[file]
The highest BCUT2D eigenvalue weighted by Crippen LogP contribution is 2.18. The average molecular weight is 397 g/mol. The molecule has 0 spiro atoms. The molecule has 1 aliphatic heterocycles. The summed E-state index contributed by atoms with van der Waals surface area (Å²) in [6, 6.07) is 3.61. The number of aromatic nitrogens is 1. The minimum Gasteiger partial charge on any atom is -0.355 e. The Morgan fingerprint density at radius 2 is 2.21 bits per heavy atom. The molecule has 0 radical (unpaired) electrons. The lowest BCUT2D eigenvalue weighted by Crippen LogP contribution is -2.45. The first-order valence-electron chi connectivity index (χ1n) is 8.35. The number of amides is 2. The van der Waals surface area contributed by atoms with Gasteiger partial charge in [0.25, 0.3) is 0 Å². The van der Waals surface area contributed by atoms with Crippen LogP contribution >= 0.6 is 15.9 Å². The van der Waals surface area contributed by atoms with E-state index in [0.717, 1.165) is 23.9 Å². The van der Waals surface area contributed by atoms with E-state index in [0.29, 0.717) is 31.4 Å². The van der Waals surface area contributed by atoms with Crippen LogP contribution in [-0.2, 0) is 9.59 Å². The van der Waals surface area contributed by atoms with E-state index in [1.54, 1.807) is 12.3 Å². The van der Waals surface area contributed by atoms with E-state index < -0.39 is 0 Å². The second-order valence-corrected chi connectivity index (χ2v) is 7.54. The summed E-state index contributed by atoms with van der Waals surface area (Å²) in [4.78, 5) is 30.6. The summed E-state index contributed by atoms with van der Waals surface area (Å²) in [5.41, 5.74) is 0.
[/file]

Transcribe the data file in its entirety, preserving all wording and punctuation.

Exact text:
The highest BCUT2D eigenvalue weighted by Crippen LogP contribution is 2.18. The average molecular weight is 397 g/mol. The molecule has 0 spiro atoms. The molecule has 1 aliphatic heterocycles. The summed E-state index contributed by atoms with van der Waals surface area (Å²) in [6, 6.07) is 3.61. The number of aromatic nitrogens is 1. The minimum Gasteiger partial charge on any atom is -0.355 e. The Morgan fingerprint density at radius 2 is 2.21 bits per heavy atom. The molecule has 0 radical (unpaired) electrons. The lowest BCUT2D eigenvalue weighted by Crippen LogP contribution is -2.45. The first-order valence-electron chi connectivity index (χ1n) is 8.35. The number of amides is 2. The van der Waals surface area contributed by atoms with Gasteiger partial charge in [0.25, 0.3) is 0 Å². The van der Waals surface area contributed by atoms with Crippen LogP contribution >= 0.6 is 15.9 Å². The van der Waals surface area contributed by atoms with E-state index in [0.717, 1.165) is 23.9 Å². The van der Waals surface area contributed by atoms with E-state index in [0.29, 0.717) is 31.4 Å². The van der Waals surface area contributed by atoms with Crippen LogP contribution in [-0.2, 0) is 9.59 Å². The van der Waals surface area contributed by atoms with E-state index in [1.54, 1.807) is 12.3 Å². The van der Waals surface area contributed by atoms with E-state index < -0.39 is 0 Å². The second-order valence-corrected chi connectivity index (χ2v) is 7.54. The summed E-state index contributed by atoms with van der Waals surface area (Å²) in [4.78, 5) is 30.6. The summed E-state index contributed by atoms with van der Waals surface area (Å²) in [5.41, 5.74) is 0.